Nunatsiaq News breaks Big Franklin story

‘I think I’ve figured it out’: Author prowls mystery of Franklin expedition.
In his new book, Ken McGoogan links parasites in bear meat to explorers’ deaths.

By Madalyn Howitt
For Arctic explorer Ken McGoogan, each trip he takes is a chance to fulfil a quest.
“I almost can’t travel anywhere without some kind of a mission,” he said, speaking by phone from his home in Guelph, Ont.
A former journalist who now sails with Adventure Canada as a resource historian, McGoogan has been involved in Arctic exploration for 25 years.
It started after he and late oral historian Louie Kamookak placed a plaque marking the location where explorer John Ray discovered the final link in the [first navigable] Northwest Passage.
McGoogan’s latest mission? Discovering what really happened on Sir John Franklin’s fateful 1845 expedition that led to the shipwrecks of HMS Erebus and HMS Terror and the eventual deaths of everyone onboard.
“It has taken me 25 years and six books to figure out what happened, on top of many visits into the Arctic that all came into play,” he said.
The cover of McGoogan’s latest book, Searching for Franklin: New Answers to the Great Arctic Mystery, depicts a polar bear tearing away remnants of the Franklin wreckages with its sharp teeth, hinting at McGoogan’s theory about what caused the catastrophe that befell Franklin’s last expedition.
So, did polar bears kill the men of the Franklin expedition? Not quite.
“Metaphorically, the polar bears did it, [but] it’s not quite the way it’s depicted there,” McGoogan laughed.
The real culprit? That would be trichinosis, he said. Searching for Franklin: New Answers to the Great Arctic Mystery is the latest book from Arctic explorer Ken McGoogan, examining what caused the deaths of over a hundred men on the shipwrecked 1845 Franklin expedition.
Trichinosis is a deadly food-borne disease caused by a microscopic parasite that people can get by eating raw or undercooked meat from animals infected with the parasite.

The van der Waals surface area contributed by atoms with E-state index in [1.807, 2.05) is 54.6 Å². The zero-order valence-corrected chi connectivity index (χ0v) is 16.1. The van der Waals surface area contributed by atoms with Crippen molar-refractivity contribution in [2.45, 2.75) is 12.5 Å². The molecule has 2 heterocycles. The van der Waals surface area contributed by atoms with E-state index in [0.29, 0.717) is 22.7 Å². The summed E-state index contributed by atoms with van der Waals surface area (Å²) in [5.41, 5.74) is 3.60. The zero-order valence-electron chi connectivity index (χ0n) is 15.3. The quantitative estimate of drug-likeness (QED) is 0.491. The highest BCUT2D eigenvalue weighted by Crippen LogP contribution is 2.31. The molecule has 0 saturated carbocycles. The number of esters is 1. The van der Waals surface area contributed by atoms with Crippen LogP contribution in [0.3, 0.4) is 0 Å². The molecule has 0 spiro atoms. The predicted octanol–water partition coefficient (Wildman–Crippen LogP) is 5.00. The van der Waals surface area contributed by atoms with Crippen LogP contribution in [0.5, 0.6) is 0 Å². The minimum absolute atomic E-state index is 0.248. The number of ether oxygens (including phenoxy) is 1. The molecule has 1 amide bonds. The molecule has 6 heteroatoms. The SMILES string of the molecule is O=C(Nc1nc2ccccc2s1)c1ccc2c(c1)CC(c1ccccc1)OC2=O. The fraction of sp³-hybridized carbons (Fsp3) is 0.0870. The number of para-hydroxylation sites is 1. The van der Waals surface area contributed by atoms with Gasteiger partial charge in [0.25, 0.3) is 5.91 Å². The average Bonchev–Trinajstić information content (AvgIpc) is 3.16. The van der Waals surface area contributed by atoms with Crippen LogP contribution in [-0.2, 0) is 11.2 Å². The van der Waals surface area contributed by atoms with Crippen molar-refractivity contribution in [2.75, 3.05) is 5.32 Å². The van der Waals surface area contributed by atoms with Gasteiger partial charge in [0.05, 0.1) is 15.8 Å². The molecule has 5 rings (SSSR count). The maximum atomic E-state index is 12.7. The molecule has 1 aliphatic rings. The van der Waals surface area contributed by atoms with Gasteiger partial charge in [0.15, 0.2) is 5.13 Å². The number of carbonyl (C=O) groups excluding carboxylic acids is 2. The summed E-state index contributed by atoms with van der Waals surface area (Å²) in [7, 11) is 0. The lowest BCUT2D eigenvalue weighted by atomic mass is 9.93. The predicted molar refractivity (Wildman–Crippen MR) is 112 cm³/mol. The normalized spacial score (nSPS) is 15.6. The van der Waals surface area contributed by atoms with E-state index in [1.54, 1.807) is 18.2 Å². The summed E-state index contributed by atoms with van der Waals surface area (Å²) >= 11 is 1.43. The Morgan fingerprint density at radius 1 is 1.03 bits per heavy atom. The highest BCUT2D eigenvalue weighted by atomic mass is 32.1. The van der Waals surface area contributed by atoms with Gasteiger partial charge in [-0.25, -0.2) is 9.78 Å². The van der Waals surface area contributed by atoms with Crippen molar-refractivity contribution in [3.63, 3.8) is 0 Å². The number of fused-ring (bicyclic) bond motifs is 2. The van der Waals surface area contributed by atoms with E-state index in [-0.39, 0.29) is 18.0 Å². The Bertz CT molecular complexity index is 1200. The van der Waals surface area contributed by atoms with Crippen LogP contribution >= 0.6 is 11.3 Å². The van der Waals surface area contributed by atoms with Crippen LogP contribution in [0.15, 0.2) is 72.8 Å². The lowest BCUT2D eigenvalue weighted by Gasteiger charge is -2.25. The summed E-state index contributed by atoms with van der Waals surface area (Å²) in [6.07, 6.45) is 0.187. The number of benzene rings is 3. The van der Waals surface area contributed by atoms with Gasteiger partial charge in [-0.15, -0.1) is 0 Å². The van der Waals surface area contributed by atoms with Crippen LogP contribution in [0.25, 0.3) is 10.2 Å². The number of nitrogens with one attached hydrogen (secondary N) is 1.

McGoogan proposes that when polar bears ventured near the stranded [sailors on Beechey Island], the crewmen shot them and put the meat into barrels along with their rations. Improper storage led to the meat becoming infected.
“When I put that together, I understood. I felt I had the final missing piece,” McGoogan said.
“The bears were coming there, they were shooting them, putting them into barrels, they thought it was fantastic,” he said.
“They thought, ‘We’re on our way, we got all this extra meat, we’re going to be going all the way to the Pacific Ocean.’ Of course, it didn’t happen that way.
“I think I figured it out. I honestly think that is the answer to it all,” McGoogan said.
While there is no physical proof to support his theory, that could be forthcoming if archeologists are able to retrieve evidence from the sunken wrecks as they have with other artifacts on recent diving trips.
“It’s amazing what they can determine if they get the right piece of evidence,” McGoogan said.
Part of the reason people keep going back to learn more about the mystery of the 1845 Franklin expedition is that it was “such an anomaly,” he said.
Just a few years [later], an Arctic expedition led by Robert McClure also got stuck in the ice. They were there for two years and seven months before he started to take radical measures. But he lost virtually no men, McGoogan said.
In contrast, by the time the shipwrecked Franklin expedition had been in the ice for one year and seven months, dozens of men were already dead including Franklin himself.
The captain [was hailed] by many as a hero of Arctic exploration, despite having led at least two disastrous expeditions and ignoring the advice of Indigenous guides along the way.
McGoogan challenges that historical depiction in his book. He will discuss the book and more about Arctic exploration in Ottawa on Wednesday night at the Royal Canadian Geographical Society.
“I just love the whole process [of writing]. There’s a dialogue happening, going back and forth as I write,” he said.
McGoogan, after all, loves an adventure.
“Part of my mission is to make history exciting again.”
Searching for Franklin: New Answers to the Great Arctic Mystery is available from Douglas & McIntyre.



  1. Christian Rae on March 28, 2024 at 9:33 pm

    It’s John Rae. Your welcome.
    Christian Rae

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